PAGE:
He also demonstrates how to brainstorm on any topic so that your haiku and poems have detail, emotion, an a-ha, and can “show, not tell.”
“Once I get all my words down, then I have enough words to then go and do what? …write my poem using all the words that are on my brainstorm list. There it is, and that’s how I create my poem from these words.
“Three lines, 17 syllables, big aha at the end, and I’ve got my haiku. It’s really not that difficult; I think you all can knock it out of the park.”
Kwame Alexander is a prolific poet, educator, and award-winning author known for his impactful work in children’s literature. With dozens of books to his name, including the Newbery Medal-winning book The Crossover and the Kadir Nelson-illustrated Newbery Honor Book The Undefeated, which also won the Caldecott Medal and the Coretta Scott King Illustrator Award, Alexander has left an indelible mark on the literary world.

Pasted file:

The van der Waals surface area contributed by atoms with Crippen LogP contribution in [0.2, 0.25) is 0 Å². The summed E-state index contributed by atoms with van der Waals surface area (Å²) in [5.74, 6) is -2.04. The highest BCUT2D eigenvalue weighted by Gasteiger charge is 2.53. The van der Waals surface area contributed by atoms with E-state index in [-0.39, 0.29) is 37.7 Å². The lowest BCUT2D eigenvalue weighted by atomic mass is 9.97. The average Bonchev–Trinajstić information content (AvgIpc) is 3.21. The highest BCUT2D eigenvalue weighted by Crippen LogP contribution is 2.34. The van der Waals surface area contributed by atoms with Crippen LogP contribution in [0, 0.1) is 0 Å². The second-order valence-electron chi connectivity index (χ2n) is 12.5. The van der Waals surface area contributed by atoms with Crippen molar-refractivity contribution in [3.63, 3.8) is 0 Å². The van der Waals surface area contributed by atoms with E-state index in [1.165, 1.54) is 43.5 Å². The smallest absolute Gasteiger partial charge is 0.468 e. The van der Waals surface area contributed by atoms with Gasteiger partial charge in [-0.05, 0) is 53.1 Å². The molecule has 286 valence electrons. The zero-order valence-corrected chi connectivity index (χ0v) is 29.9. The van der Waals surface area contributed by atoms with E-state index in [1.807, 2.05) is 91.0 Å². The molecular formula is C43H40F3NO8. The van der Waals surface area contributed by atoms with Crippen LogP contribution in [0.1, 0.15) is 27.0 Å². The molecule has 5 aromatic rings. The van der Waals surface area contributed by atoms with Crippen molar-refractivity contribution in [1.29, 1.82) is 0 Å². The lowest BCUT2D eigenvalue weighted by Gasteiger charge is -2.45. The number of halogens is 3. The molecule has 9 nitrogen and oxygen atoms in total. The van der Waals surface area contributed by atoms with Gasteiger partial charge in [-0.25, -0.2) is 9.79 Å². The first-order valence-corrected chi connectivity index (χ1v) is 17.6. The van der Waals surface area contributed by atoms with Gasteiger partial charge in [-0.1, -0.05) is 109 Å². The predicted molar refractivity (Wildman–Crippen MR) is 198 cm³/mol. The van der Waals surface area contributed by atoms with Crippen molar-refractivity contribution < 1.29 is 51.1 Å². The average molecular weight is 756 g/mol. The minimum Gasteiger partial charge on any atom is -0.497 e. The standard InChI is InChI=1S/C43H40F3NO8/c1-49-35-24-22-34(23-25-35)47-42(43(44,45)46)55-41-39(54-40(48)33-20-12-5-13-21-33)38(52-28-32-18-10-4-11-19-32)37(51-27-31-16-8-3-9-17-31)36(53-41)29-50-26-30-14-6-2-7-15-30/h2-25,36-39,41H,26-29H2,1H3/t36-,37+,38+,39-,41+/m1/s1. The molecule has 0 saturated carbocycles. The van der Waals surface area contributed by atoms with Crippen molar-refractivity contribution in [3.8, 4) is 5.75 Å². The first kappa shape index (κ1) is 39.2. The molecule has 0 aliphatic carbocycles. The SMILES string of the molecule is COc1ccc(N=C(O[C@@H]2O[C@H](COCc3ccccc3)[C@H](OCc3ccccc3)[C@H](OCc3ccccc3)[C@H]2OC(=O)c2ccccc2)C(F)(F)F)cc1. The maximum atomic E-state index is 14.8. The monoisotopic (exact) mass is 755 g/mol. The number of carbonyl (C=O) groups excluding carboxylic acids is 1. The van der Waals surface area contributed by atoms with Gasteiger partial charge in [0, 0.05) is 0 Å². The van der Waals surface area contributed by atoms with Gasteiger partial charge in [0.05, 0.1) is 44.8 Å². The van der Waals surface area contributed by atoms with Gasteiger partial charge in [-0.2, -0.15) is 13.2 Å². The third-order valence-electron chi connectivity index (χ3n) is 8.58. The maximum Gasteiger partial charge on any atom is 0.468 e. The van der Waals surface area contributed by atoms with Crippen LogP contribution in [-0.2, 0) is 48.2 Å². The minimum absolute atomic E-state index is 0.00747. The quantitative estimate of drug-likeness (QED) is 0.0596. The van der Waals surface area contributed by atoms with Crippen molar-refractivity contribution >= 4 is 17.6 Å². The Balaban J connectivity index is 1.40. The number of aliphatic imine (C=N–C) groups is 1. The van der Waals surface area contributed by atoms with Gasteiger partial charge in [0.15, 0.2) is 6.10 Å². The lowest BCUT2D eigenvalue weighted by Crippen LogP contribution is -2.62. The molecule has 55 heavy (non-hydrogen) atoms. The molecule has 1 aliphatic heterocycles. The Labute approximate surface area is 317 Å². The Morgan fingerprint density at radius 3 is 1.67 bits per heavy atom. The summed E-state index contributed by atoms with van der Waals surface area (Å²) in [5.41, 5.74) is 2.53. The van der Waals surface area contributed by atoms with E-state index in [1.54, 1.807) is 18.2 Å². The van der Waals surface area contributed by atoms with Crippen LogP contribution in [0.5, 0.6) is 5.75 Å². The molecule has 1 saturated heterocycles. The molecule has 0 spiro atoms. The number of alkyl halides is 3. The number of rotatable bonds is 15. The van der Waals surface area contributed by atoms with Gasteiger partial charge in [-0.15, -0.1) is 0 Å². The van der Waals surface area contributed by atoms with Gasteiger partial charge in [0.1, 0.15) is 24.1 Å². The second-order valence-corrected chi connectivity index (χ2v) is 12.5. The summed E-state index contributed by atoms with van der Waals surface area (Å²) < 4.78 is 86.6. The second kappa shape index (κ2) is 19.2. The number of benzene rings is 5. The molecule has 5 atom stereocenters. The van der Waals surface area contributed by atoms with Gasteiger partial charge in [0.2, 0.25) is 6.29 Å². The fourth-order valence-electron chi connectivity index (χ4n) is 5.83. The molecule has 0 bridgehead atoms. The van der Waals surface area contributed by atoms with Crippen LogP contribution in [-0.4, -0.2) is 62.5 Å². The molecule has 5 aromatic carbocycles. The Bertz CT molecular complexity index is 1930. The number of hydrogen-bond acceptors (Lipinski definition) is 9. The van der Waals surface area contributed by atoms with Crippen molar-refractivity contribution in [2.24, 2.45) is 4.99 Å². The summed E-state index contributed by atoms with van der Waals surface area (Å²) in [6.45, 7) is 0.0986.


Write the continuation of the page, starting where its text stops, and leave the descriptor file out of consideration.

Teaching Kids Haiku is one in a series of videos with Alexander and TCM. In the lesson below, he shares just a few of the ingredients that can be found in a poem.
Find more poetry on TKSST, including:
• ‘The Hill We Climb’ by Amanda Gorman
• The Peace of Wild Things by Wendell Berry, animated
• We Real Cool by Gwendolyn Brooks, a poem told with paper-cut puppetry
• Preschool Poets: Animated shorts based on poems by 4 & 5-year -olds